• Warsaw Premiere Screening, The Jewish Theater in Warsaw The 6th Festival of Jewish Culture "Singer's Warsaw", September 2, 2009

• Lodz Premiere Screening, Theater Nowy, Lodz 65th Anniversary of Liquidation of the Litzmannstadt Ghetto, August 29, 2009

• TVP 1 (Polish TV 1), October, 2009

• TV Polonia, April 2010

The Peretzniks
Jewish Cinema Fest Australia

This touching documentary from New York-based, Polish-Jewish filmmaker Slawomir Grünberg (Saved By Deportation, The Legacy of Jedwabne) tells the story of a celebrated Jewish day school in Lodz.
Established after the war to try and resurrect Jewish life in Poland, the school closed in 1968 when an anti-Semitic campaign led to a wave of emigration that scattered pupils and their families around the world.
Grünberg gathers the diaspora of its alumni - among them, Daniel Libeskind, the distinguished architect of Berlin's celebrated Jewish Museum - to create an unforgettable view of Jewish life in Poland.

The Peretzniks: The family ties that bind
National Post via wn.com
By Vanessa Farquharson
June 9, 2010

Those who have lost relatives due to sickness, war or other crises often rely upon friends to step in and play the roles of mother, father, sibling or grandparent.

It’s an innate reaction; the human species fares best when supported by a strong social network, and family (however the term is defined or interpreted) is crucial to long-term survival and happiness.

Personal Reviews

A very interesting film, well balanced, moving, very warm and funny, too, despite the fact that the reason for closing the Peretz School was rooted in horrid events. The former students featured in the film are my generation or up to 10+ years older - it was strange to think about their lot back then Poland, in 1986, when my life was totally unaffected by it all...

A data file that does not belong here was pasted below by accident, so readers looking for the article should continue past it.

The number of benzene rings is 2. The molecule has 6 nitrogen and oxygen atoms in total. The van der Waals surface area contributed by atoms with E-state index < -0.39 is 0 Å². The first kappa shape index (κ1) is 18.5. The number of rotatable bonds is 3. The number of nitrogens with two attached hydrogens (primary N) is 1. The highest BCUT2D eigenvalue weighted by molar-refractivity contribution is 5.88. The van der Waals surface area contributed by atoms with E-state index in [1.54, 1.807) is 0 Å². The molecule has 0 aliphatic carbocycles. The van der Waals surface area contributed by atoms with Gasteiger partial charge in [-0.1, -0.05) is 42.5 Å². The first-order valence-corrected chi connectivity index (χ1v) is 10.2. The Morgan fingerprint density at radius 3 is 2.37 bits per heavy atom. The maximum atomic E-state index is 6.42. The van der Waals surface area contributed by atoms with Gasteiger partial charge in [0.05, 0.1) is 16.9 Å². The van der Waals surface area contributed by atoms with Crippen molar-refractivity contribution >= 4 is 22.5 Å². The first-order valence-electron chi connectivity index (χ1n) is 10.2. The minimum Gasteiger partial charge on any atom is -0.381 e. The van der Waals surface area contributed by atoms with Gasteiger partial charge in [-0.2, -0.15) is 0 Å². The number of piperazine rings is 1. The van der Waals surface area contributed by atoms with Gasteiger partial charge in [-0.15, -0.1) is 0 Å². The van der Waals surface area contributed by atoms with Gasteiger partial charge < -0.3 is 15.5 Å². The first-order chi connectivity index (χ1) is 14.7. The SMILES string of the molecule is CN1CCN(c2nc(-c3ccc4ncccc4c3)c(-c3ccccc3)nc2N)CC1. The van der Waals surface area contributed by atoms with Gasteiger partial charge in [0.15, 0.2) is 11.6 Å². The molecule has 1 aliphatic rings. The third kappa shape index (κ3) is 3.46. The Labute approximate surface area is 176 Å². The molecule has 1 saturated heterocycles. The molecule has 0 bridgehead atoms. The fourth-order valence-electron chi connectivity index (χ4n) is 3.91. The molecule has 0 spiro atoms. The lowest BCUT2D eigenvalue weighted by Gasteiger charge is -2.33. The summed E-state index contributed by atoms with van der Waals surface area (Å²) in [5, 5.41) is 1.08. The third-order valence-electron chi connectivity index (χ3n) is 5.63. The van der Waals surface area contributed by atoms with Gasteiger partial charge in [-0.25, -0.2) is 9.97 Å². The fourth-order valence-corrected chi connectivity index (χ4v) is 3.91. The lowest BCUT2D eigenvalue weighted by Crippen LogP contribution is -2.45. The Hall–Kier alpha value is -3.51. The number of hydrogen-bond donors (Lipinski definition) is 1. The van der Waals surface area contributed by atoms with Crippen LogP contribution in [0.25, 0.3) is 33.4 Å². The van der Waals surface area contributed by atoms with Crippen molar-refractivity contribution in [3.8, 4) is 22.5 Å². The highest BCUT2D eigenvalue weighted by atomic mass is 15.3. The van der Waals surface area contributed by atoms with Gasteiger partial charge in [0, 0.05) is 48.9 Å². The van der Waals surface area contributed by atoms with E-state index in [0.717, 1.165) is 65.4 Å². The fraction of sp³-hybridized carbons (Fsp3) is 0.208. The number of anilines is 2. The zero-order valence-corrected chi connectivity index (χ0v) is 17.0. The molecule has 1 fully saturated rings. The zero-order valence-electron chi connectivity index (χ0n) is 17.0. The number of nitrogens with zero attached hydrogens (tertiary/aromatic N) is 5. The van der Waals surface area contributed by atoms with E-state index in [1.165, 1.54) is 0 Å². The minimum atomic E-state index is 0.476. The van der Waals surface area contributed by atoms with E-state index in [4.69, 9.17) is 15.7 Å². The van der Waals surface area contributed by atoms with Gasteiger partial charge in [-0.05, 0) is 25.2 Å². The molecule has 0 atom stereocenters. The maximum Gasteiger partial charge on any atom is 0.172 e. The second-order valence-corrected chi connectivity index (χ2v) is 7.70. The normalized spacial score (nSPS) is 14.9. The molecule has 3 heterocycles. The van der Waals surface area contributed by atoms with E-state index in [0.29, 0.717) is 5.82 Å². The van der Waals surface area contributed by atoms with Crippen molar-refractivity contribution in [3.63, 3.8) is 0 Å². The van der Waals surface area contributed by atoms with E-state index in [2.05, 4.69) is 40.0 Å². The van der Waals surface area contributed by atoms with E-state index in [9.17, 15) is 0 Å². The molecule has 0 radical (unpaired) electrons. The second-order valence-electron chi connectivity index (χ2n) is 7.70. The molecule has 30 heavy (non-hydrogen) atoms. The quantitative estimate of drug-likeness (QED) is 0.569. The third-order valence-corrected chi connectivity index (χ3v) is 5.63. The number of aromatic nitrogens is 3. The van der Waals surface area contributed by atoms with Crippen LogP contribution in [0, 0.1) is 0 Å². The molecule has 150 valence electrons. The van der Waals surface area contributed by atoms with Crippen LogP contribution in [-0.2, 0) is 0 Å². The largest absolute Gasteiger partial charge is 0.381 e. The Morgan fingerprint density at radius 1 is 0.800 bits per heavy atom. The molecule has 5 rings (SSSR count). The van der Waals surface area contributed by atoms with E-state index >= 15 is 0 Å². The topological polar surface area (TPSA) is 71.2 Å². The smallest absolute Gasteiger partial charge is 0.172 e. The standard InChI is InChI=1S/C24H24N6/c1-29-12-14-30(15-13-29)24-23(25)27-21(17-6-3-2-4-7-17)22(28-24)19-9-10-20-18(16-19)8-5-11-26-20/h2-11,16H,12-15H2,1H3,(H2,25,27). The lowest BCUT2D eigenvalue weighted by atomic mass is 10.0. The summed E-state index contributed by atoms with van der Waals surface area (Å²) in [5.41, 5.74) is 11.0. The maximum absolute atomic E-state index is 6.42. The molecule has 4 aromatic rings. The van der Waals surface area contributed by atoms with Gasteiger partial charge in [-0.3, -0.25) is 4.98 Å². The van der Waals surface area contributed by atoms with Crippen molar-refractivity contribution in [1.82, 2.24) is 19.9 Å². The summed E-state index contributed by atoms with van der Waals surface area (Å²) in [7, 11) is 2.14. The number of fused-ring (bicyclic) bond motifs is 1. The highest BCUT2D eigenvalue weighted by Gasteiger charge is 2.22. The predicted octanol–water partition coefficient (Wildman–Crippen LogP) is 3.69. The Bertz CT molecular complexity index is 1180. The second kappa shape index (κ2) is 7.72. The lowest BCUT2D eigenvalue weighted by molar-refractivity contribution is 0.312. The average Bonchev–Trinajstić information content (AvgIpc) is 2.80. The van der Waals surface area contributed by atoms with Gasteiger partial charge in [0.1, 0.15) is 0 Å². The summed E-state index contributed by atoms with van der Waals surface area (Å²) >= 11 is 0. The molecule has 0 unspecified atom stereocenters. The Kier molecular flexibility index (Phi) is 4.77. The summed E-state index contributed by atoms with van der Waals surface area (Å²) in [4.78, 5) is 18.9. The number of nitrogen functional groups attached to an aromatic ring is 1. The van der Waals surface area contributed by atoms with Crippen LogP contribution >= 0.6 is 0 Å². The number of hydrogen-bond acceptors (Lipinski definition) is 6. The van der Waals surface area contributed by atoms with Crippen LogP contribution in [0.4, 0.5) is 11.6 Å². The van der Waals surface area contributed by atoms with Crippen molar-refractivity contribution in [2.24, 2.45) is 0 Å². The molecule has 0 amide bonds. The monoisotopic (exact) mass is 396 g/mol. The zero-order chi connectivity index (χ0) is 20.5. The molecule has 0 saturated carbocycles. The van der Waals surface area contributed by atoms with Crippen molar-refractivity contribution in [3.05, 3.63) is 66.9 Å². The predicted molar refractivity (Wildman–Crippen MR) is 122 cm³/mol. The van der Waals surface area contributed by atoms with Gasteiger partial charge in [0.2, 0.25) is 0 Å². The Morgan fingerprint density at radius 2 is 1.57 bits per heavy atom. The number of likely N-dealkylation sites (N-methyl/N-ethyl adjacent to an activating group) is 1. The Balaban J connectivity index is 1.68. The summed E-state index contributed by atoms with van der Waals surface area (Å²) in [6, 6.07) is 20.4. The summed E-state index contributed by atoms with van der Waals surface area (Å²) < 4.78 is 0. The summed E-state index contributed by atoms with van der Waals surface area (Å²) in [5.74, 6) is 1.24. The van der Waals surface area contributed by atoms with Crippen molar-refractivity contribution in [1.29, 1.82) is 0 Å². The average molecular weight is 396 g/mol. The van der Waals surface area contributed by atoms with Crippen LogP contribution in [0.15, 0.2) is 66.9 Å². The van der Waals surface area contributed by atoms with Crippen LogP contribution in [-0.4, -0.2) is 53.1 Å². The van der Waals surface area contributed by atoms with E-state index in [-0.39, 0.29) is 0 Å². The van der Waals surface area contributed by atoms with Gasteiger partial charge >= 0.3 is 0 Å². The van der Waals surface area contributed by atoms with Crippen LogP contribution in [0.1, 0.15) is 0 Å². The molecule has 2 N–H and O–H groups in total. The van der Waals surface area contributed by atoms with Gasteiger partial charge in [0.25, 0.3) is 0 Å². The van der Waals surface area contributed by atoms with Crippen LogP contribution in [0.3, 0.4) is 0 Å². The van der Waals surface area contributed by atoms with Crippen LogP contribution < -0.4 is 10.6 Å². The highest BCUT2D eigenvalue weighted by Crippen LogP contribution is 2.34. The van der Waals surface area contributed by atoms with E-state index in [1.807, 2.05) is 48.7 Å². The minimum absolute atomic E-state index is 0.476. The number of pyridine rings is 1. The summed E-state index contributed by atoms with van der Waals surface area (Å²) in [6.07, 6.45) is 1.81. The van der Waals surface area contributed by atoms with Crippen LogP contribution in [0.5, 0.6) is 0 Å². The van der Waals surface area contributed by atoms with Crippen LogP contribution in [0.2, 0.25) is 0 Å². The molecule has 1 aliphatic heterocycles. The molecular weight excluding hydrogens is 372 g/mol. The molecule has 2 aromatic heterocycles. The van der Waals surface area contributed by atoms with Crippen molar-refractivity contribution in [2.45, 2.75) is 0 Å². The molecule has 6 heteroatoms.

It is quite often in life that we live in the world that we think we know, yet some events pass us by, as if they happened in some parallel universe. By the time I was able to think about 1986 on my own there was mainly the 'official version' which didn't make much sense, while the people involved, who might shed some light on how it was for them, were already gone. Even all those years later, when somebody mentioned being a Jew who left Poland after 1968 I kept wondering 'so where is that story, from their point of view?' But life moved on and snippets of the past was all to be gathered in conversations; so for me the film was finally THAT story.

It was fascinating to watch old documentary footage too: by the time the party secretary Gomulka (featured in the film) reached my consciousness he was an old drooling party hack, with a touch of senility. In the film he appears in his prime: menacing, calculating evil man, who will say anything for political advantage, knowing very well the effect it will have on some people's lives and having no remorse about it. And the whole propaganda machine that went with it: people lined up to clap en masse during his speech to make it all more convincing; pretty horrifying thought on how many haters of Jews that one speech must have produced.

PUBLICITY PHOTOS

ARCHIVAL PHOTOS

Help Support Independent Film. Make a donation here.